Concurrent Sessions

D6 EMR-ization of Standardized Malnutrition Screening and Assessment in Primary Care Across Ontario

Theme 6. Using data to demonstrate value and improve quality of care

Presentation Details

  • Date: Thursday, October 26, 2017
  • Concurrent Session D
  • Time: 9:30am-10:15am
  • Room:
  • Style: Presentation (information provided to audience, with opportunity for audience to ask question)
  • Focus: Practical (e.g. Presentation on how to implement programs and/or practices in the team environment)
  • Target Audience: Leadership (ED, clinical lead, board chair, board member, etc.), Clinical providers, Administrative staff, Representatives of stakeholder/partner organizations

Learning Objectives

  1. Understand the priority joint initiative of Family Health Team Dietitian (FHT RD) Network and Ontario Primary Health Care Action Group (PHCAG-ON) in collaboration with the Quality Improvement Decision Support Specialists (QIDSS) community
  2. Learn about the standardized malnutrition screening and assessment process in primary care settings
  3. Determine the level of readiness on adopting a collaborative interprofessional team approach to identify and manage malnutrition
  4. Inform the development process of EMR tools to capture outcome data and assess quality of care
  5. Identify your team’s niche in supporting provincial quality improvement projects

Summary/Abstract

  • Background: Despite the fact that 34% Canadians over 65 years are at nutritional risk and 47% of seniors are malnourished on hospital admission, malnutrition is often overlooked. The Dietitians of Canada Ontario Primary Healthcare Action Group (PHCAG) has made malnutrition screening for seniors in primary care settings a priority initiative and has been advocating for standardized malnutrition screening and assessment, a collaborative interprofessional team approach to manage malnutrition and electronic medical record (EMR) customized charting templates to collect outcome data to assess quality of care and support upcoming provincial quality improvement projects.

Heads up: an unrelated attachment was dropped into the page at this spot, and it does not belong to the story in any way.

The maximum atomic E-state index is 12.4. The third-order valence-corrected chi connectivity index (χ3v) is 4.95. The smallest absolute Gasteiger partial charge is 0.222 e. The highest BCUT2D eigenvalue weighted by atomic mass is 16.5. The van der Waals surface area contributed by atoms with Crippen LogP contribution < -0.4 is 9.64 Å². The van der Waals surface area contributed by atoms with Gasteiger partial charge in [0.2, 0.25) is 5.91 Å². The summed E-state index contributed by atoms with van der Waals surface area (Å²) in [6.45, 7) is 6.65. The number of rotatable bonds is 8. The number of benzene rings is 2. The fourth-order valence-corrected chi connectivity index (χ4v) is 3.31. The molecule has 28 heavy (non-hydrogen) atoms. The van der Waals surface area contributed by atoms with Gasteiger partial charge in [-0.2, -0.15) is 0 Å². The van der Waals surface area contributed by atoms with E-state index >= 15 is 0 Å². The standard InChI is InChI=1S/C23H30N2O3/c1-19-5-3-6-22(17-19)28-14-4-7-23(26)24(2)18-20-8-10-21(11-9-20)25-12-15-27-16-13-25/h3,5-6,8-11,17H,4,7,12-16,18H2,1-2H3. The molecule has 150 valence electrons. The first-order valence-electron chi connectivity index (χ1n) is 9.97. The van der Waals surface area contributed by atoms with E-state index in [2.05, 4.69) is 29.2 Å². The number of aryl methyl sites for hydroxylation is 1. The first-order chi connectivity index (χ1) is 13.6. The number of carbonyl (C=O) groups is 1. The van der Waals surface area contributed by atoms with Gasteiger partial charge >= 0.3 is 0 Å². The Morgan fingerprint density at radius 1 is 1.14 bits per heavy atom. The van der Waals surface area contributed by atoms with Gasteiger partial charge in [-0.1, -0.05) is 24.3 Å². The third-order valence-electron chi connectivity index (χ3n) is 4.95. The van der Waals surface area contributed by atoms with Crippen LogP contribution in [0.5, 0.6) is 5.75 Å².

• Methods: Gaps were identified in practice with respect to malnutrition screening and assessment (eg. low referral rate, variability in assessment approach and lack of standardized data collection). EMR customized charting templates (i.e. encounter assistants) are designed to guide clinical workflow in identifying patient populations, using appropriate screening instruments and processes, and standardizing data collection to facilitate on-going monitoring/evaluation of service quality and effectiveness.
  • Results: Malnutrition encounter assistants were created to include 3 validated instruments (eg. CNST, MNA-SF and SCREEN II-AB) appropriate for screening vulnerable seniors (eg. recently discharged from hospital and with cognitive issues).   Positive screenings are referred to dietitians for further assessment including subjective global assessment to determine level of malnutrition and appropriate intervention. Nutrition diagnosis, weight status, Mediterranean diet score, hand-grip strength, biochemical tests and internal/external referrals are recorded in the encounter assistants. These encounter assistants have recevied exceptional feedback by the QIDSS community after the dissemination at a weekly teleconference in Winter 2017.
  • Implication: New encounter assistants for malnutrition have embedded validated screening/assessment instruments into EMR and simplified the process of data collection. More than 150 dietitians and other providers have been trained at PHCAG RD Research Day, AFHTO conference/webinars and via AFHTO IHP community of practice to screen seniors at nutritional risk in a standardized manner with a systematic approach to outcome measurement.  Recommended outcome indicators have been shared with Quality Improvement and Decision Support Specialist (QIDSS) network to facilitate adoption and spread in provincial quality improvement projects.

Presenters

  • Denis Tsang, Registered Dietitian/Lead of AFHTO Diabetes Community of Practice, Carefirst Family Health Team/AFHTO
  • Amy Waugh, Registered Dietitian, Upper Grand Family Health Team
  • Michele MacDonald Werstuck, Registered Dietitian, Hamilton Family Health Team

Authors & Contributors

  • Marg Alfieri, RD, President (Association of Family Health Team of Ontario), Associate Professor (McMaster University), Registered Dietitian (Centre for Family Medicine FHT)
  • Jennifer McGregor, RD, Registered Dietitian (Niagara North Family Health Team)
  • Ashley Hurley, RD, Registered Dietitian (City of Lakes Family Health Team)
  • Lee Kapuscinski, RD, Registered Dietitian (Guelph Family Health Team)